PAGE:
Pilots have a check list for everything.  Plane manufacturers include an entire book of checklists for every contingency, from take off, to landing, to what to do if there is an emergency.  ( It is a BOOK, mind you!)  My husband straps the needed check list to his leg and goes through it every time we land or take off or preflight.  He actually LOOKS at the list, touches each instrument and taps on the applicable gauges.  It is not a passive process.  Hence my hubbie and I have logged over 1000 hours safely in the cockpit of our tiny plane.  (Don’t look at me.  I don’t know a dang thing about flying.  I just kiss the ground when we land.)

    Why do we physicians not utilize more check lists as we go through our day?  The medical profession has been (reasonably) stubborn on adapting algorithms and treatment pathways, arguing that each patient is different and no one algorithm can apply to every patient.  But from a patient safety stand point, I will side with the check list every time.  When a patient goes to the OR a check list is utilized, and when a patient is transported in one of the hospitals where I work, there is a “ticket to ride.”  Why don’t we have some simple checklists for ourselves, listing important but (sadly) forgettable to do items for each patient?  Now, some hospitals have an EMR that will generate order sets, but they are usually not as robust as they could be, and frequently only cover one disease state.  These order sets are good, but incomplete, and  lead to “drop offs” on treatment plans.  Hence the need for the check list.

    When one of the hospitals I work at transitioned to order entry, I had to develop a check list that I carried around with me, because going back and forth between multiple screens is onerous.  It included the following:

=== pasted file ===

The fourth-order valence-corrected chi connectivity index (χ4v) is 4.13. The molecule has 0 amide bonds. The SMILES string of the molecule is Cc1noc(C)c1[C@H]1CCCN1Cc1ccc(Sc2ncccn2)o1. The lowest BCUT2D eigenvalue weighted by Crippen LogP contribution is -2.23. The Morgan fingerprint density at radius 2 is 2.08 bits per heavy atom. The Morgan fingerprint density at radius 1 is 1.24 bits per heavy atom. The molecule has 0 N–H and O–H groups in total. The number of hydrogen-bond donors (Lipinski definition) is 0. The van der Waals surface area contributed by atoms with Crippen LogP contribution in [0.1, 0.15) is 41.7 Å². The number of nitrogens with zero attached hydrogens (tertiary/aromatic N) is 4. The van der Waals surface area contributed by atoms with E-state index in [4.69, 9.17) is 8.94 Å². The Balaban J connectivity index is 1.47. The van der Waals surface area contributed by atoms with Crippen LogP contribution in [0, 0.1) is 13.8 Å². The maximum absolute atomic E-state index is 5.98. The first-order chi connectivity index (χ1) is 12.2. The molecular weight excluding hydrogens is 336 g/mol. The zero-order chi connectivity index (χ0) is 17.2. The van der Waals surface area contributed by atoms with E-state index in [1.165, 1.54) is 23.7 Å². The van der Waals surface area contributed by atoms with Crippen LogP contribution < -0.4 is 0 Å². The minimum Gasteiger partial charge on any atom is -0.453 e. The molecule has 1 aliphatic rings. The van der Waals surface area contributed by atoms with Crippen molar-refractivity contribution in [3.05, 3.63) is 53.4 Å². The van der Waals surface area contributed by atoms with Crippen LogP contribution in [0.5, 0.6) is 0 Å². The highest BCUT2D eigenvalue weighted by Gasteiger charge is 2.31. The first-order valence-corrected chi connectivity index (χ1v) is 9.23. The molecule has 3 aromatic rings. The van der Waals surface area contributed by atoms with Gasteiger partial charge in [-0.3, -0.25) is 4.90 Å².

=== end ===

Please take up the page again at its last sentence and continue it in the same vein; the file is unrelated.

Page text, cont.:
• Order labs for next day (first screen)
    • Review current meds (screen #2)
    • order new meds (screen #3)
    • order radiology studies (screen #3)
    • make sure note is entered in the EMR (screen #4)
    • review labs (screen #5)
    • read other doctor’s notes (screens 6 and more, each note a different screen)
    • review radiology studies (screens 7 and 8, depending on if you actually looked at the image.)

    It’s quite easy to drop the details we internists live for.  Seems silly, but given it was a new EMR for me, I had to develop a system to make sure my work flow was preserved and important information and procedures were addressed.  Most of us used check lists as medical students, and then gave up the habit as we grew more comfortable with medicine.   You don’t have to have a check list for everything, but it’s helpful when you are encountering a different situation then usual, like the new EMR I described. 

    I encourage you to add to your history and physical check list the following things:

    • Prophylaxis: e.g. have you written for GI prophylaxis (if warranted) and DVT prophylaxis  (don’t forget that DVT is now one of the  medicare “no pays”)
    • “Treatment plan discussed with patient and family, and they are in agreement.”
    • Note the time spent with patient and coordinating care.  (A must, for billing.  Heck, have this tattooed on your hand if you can’t remember it!)
    • Pressure ulcer present/absent at _____________(location).  (I have a skin category in my physical exam and include the pressure eval here.  Pressure ulcers that develop during a hospital stay are another Medicare no-pay.  More on that in a later post.)

    One of my hospitalist colleagues uses the following check list at discharge, necessitated because the EMR we use makes us go between several screens and logins:

    • write discharge summary
    • write discharge orders
    • send note to PCP
    • set up follow up
    • write scripts

    Useful primary care check lists would be:

    • State of undress for each exam:  (female pap: the full Monty, male: off with the tighty whities for the prostate check, diabetics: off with their shoes and socks!)
    • Check list clipped to chart as to what screenings are done at what age, or in each room.
    • Check list on cabinet door detailing what items go in each cabinet.
    • Check list at discharge for assistant to review: does patient have scripts, referrals, test info, and know when to come back.
    • List of items your front desk staff needs to check at each check in (check address, insurance card, HIPPA).
    • List of items your assistant needs to check as they room the patient (chief complaint, allergies, meds etc.)

    When I wrote this post,  I considered making a “write post” check list, which would include looking for typos.  It seemed like a good idea, but I wuz too bzy so I didn’t have tim to go threw my list witch wud have reminded me to make sur I didn’t have no tipos.   

    We can learn a lot from the world of aviation.    Should we have a check list for Code Blue/COR-0?  Nah, we’re physicians, we know it all.  Besides, the guidelines will change in two years anyway.

    Flaps up!